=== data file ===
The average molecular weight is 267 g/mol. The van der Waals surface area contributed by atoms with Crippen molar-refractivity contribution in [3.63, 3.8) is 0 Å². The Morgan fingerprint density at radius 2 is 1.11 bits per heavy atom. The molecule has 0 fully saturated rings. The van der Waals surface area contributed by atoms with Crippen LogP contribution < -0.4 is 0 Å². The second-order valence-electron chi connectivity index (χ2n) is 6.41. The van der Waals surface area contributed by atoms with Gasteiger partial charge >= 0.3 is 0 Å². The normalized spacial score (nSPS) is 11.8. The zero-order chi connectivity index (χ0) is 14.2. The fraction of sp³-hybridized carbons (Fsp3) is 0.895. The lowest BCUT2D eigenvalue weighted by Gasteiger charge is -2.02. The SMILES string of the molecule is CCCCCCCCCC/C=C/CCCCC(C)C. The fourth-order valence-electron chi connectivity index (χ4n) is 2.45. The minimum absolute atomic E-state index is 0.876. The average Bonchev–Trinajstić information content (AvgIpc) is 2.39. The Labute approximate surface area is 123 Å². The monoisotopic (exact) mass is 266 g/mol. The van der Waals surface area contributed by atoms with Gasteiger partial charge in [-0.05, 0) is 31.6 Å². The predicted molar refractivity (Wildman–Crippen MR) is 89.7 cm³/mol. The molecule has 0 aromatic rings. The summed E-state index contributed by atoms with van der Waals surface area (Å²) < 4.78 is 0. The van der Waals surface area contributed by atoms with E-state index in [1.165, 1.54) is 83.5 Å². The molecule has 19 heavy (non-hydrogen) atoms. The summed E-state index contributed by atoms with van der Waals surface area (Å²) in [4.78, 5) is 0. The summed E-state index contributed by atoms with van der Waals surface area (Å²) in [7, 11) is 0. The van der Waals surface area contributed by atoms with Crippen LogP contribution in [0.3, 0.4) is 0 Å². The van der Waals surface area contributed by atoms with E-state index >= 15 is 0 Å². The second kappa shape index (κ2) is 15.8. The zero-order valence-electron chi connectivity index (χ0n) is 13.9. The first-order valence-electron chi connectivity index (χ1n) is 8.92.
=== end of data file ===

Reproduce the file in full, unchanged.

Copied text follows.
The average molecular weight is 267 g/mol. The van der Waals surface area contributed by atoms with Crippen molar-refractivity contribution in [3.63, 3.8) is 0 Å². The Morgan fingerprint density at radius 2 is 1.11 bits per heavy atom. The molecule has 0 fully saturated rings. The van der Waals surface area contributed by atoms with Crippen LogP contribution < -0.4 is 0 Å². The second-order valence-electron chi connectivity index (χ2n) is 6.41. The van der Waals surface area contributed by atoms with Gasteiger partial charge >= 0.3 is 0 Å². The normalized spacial score (nSPS) is 11.8. The zero-order chi connectivity index (χ0) is 14.2. The fraction of sp³-hybridized carbons (Fsp3) is 0.895. The lowest BCUT2D eigenvalue weighted by Gasteiger charge is -2.02. The SMILES string of the molecule is CCCCCCCCCC/C=C/CCCCC(C)C. The fourth-order valence-electron chi connectivity index (χ4n) is 2.45. The minimum absolute atomic E-state index is 0.876. The average Bonchev–Trinajstić information content (AvgIpc) is 2.39. The Labute approximate surface area is 123 Å². The monoisotopic (exact) mass is 266 g/mol. The van der Waals surface area contributed by atoms with Gasteiger partial charge in [-0.05, 0) is 31.6 Å². The predicted molar refractivity (Wildman–Crippen MR) is 89.7 cm³/mol. The molecule has 0 aromatic rings. The summed E-state index contributed by atoms with van der Waals surface area (Å²) < 4.78 is 0. The van der Waals surface area contributed by atoms with E-state index in [1.165, 1.54) is 83.5 Å². The molecule has 19 heavy (non-hydrogen) atoms. The summed E-state index contributed by atoms with van der Waals surface area (Å²) in [4.78, 5) is 0. The summed E-state index contributed by atoms with van der Waals surface area (Å²) in [7, 11) is 0. The van der Waals surface area contributed by atoms with Crippen LogP contribution in [0.3, 0.4) is 0 Å². The van der Waals surface area contributed by atoms with E-state index >= 15 is 0 Å². The second kappa shape index (κ2) is 15.8. The zero-order valence-electron chi connectivity index (χ0n) is 13.9. The first-order valence-electron chi connectivity index (χ1n) is 8.92.